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UT San Antonio and Partners to Open Tech High School

The University of Texas at San Antonio will bring its teaching expertise and other academic support to a STEM and business high school opening this fall.

Image Credit: CAST Tech.

The University of Texas at San Antonio (UTSA) is working with the San Antonio Independent School District (SAISD) and several Texas companies to launch a series of industry-led, career-themed schools. The network, collectively known as CAST (Centers for Applied Science and Technology), will teach students coding, cybersecurity, entrepreneurship and business skills.

The first school in the network, CAST Tech High School, opening fall 2017, will teach these skills using a project-based learning approach. “Some features of the unique program include flexible schedules, hands-on projects and real-world problems to solve, as well as job shadowing, mentorships, internships and job opportunities upon graduation,” according to the school site.

UTSA faculty members and students within the UTSA College of Education and Human Development, UTeachSA and GE²MS programs will provide teacher preparation and counseling services; launch literacy initiatives; conduct collaborative research; and offer other academic supports and resources to the high school. The UTSA-SAISD partnership will also “increase the number of career and technology certified instructors and dual-credit and master's degree professionals on SAISD staff and in San Antonio,” the UTSA announcement said.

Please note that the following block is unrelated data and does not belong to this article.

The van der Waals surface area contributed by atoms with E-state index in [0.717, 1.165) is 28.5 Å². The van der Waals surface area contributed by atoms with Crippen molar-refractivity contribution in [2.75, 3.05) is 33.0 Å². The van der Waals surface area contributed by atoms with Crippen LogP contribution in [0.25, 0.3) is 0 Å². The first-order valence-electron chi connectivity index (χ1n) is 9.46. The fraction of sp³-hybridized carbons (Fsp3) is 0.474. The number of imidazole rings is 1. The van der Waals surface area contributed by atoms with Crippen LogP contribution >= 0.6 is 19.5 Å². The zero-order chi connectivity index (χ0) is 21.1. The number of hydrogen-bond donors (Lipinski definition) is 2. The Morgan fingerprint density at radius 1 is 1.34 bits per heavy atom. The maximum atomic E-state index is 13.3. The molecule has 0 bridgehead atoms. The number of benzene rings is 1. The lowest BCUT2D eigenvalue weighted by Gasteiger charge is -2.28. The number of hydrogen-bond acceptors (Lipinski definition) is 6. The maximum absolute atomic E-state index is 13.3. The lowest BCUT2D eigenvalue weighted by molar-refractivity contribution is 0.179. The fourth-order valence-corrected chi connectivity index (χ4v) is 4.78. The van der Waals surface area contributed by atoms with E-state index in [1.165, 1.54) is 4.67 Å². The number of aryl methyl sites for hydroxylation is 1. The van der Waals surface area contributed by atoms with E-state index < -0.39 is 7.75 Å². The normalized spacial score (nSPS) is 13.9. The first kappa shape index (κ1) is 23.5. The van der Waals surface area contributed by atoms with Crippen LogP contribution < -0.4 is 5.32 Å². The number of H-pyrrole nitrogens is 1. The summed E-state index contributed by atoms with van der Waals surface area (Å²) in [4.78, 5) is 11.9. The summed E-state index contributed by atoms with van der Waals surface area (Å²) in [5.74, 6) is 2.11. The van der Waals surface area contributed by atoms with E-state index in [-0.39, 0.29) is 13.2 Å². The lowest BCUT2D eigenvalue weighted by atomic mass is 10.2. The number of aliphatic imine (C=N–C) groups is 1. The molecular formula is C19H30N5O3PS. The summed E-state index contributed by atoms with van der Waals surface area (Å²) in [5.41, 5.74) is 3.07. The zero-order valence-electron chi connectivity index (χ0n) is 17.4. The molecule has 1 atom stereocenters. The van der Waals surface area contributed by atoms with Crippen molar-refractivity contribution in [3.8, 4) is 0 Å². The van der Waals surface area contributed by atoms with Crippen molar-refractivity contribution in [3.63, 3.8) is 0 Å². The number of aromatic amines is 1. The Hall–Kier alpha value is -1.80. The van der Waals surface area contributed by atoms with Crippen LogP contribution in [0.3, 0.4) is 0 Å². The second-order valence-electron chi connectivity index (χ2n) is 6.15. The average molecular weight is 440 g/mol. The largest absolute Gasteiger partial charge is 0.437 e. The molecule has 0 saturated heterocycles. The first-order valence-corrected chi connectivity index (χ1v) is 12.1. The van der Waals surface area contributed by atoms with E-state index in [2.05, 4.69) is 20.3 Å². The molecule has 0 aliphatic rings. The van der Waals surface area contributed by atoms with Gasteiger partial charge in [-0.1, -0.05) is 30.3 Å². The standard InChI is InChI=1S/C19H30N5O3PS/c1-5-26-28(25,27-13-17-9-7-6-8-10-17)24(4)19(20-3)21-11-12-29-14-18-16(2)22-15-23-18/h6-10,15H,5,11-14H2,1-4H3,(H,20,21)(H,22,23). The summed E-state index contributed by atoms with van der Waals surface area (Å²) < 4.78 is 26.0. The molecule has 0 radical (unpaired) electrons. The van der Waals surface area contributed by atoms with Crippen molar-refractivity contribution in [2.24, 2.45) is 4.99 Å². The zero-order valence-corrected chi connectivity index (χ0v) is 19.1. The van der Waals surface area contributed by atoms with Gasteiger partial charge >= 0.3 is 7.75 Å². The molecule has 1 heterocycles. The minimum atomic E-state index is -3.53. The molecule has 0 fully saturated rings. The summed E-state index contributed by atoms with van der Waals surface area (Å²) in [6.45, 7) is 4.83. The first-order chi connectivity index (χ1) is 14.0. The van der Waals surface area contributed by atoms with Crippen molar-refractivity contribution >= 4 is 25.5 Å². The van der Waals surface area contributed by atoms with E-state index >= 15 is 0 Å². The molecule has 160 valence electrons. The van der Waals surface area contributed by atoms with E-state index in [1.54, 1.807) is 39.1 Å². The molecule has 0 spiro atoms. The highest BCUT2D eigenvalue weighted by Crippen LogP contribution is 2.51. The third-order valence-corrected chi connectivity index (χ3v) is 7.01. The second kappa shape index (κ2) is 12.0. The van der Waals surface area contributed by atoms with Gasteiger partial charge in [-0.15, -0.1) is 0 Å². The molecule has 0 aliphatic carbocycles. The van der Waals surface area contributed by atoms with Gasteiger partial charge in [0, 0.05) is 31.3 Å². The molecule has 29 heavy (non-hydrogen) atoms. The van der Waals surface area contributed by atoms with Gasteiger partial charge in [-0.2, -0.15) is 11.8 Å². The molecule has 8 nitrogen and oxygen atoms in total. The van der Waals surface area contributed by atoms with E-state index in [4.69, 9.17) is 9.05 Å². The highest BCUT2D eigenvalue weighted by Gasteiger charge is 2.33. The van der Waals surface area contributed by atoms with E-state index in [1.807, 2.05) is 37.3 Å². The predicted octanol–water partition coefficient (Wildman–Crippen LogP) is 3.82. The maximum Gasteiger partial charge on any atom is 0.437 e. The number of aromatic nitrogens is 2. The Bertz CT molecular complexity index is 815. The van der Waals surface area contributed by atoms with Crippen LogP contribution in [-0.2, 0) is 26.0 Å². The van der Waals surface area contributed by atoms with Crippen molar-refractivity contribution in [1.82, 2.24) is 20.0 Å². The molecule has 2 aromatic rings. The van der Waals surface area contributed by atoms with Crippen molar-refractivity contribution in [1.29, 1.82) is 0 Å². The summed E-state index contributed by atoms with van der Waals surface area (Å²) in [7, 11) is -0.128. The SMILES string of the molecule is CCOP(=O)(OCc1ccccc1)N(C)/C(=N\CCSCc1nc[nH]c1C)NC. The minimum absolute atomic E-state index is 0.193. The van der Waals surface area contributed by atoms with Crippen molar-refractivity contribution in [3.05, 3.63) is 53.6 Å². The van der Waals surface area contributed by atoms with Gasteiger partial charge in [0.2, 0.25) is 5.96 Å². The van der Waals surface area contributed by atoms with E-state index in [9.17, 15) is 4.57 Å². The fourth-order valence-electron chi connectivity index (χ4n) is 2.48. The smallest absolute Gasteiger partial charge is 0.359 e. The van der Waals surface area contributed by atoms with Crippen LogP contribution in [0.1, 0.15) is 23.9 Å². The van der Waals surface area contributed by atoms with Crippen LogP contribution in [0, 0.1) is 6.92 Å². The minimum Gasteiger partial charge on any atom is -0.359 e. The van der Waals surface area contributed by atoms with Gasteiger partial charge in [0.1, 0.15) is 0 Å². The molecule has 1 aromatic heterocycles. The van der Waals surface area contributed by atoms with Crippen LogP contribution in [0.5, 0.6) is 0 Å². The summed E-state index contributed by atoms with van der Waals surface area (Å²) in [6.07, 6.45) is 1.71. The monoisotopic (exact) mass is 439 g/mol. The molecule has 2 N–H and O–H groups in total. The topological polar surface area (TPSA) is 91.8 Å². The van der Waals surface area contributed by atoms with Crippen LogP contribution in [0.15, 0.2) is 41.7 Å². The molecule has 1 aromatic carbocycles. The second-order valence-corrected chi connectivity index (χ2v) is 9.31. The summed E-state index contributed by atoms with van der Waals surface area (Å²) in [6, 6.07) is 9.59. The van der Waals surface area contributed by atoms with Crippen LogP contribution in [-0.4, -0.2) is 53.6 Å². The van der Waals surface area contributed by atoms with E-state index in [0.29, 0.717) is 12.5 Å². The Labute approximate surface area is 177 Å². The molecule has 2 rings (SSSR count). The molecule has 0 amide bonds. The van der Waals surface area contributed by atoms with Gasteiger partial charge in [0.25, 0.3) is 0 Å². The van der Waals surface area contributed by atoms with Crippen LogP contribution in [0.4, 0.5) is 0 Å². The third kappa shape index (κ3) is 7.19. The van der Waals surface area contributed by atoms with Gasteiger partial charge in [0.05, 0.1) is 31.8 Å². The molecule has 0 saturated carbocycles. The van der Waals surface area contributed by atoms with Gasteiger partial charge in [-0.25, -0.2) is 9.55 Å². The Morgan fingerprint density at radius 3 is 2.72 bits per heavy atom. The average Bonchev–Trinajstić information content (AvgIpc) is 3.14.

CAST Tech is an early college high school in some respects, allowing high school students to earn college credits. However, the role of industry will be the main focus. For example, CAST Tech is partnered with H-E-B, a privately held supermarket chain based in San Antonio, which led a committee that started CAST. CAST Tech will also work with Tech Bloc, a San Antonio-based technology economy advocacy movement working to build a pipeline of talent in San Antonio that can attract and retain the next generation of highly skilled workers.

Other industry partners include:  

“If we’re going to build a hi-tech high school, we need the hi-tech community to be involved in designing the high school — designing the curriculum, what happens in the classroom, giving real-world problems for the kids to solve and group projects together [to foster] interdisciplinary learning,” said Kate Rogers, H-E-B vice president of corporate communications and health promotion, in a video statement.

CAST plans to establish similar schools across San Antonio with other industry partners and local school districts.

To hear from these industry partners as well as CAST Tech faculty and students, watch the video on the H-E-B site. Further information is available on the CAST site.

About the Author

Sri Ravipati is Web producer for THE Journal and Campus Technology. She can be reached at [email protected].

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